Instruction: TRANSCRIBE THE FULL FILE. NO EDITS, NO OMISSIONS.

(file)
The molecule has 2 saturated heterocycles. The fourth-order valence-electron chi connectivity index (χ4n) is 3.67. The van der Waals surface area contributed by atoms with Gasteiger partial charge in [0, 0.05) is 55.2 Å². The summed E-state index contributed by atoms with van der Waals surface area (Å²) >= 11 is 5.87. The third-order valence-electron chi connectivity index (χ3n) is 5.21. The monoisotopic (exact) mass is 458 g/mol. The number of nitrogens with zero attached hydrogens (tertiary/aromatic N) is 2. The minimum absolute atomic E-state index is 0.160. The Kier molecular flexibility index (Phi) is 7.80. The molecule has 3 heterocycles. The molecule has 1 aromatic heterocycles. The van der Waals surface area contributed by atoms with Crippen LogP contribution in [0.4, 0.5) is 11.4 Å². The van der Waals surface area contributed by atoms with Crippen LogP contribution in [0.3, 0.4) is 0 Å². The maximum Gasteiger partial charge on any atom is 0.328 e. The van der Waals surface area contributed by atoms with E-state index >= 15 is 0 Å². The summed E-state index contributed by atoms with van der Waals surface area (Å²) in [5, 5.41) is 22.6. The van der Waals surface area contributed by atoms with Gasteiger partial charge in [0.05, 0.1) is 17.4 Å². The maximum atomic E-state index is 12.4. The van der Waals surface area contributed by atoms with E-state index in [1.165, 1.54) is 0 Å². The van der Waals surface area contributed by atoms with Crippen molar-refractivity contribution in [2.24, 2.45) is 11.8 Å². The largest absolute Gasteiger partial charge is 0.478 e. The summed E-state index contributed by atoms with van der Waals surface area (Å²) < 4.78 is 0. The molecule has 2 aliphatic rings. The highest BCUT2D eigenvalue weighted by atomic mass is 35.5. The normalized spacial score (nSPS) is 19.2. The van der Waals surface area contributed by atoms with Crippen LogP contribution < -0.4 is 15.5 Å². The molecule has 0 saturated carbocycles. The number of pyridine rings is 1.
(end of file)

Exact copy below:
The molecule has 2 saturated heterocycles. The fourth-order valence-electron chi connectivity index (χ4n) is 3.67. The van der Waals surface area contributed by atoms with Gasteiger partial charge in [0, 0.05) is 55.2 Å². The summed E-state index contributed by atoms with van der Waals surface area (Å²) >= 11 is 5.87. The third-order valence-electron chi connectivity index (χ3n) is 5.21. The monoisotopic (exact) mass is 458 g/mol. The number of nitrogens with zero attached hydrogens (tertiary/aromatic N) is 2. The minimum absolute atomic E-state index is 0.160. The Kier molecular flexibility index (Phi) is 7.80. The molecule has 3 heterocycles. The molecule has 1 aromatic heterocycles. The van der Waals surface area contributed by atoms with Crippen LogP contribution in [0.4, 0.5) is 11.4 Å². The van der Waals surface area contributed by atoms with Crippen LogP contribution in [0.3, 0.4) is 0 Å². The maximum Gasteiger partial charge on any atom is 0.328 e. The van der Waals surface area contributed by atoms with E-state index >= 15 is 0 Å². The summed E-state index contributed by atoms with van der Waals surface area (Å²) in [5, 5.41) is 22.6. The van der Waals surface area contributed by atoms with Gasteiger partial charge in [0.05, 0.1) is 17.4 Å². The maximum atomic E-state index is 12.4. The van der Waals surface area contributed by atoms with E-state index in [1.165, 1.54) is 0 Å². The van der Waals surface area contributed by atoms with Crippen molar-refractivity contribution in [2.24, 2.45) is 11.8 Å². The largest absolute Gasteiger partial charge is 0.478 e. The summed E-state index contributed by atoms with van der Waals surface area (Å²) < 4.78 is 0. The molecule has 2 aliphatic rings. The highest BCUT2D eigenvalue weighted by atomic mass is 35.5. The normalized spacial score (nSPS) is 19.2. The van der Waals surface area contributed by atoms with Crippen LogP contribution < -0.4 is 15.5 Å². The molecule has 0 saturated carbocycles. The number of pyridine rings is 1.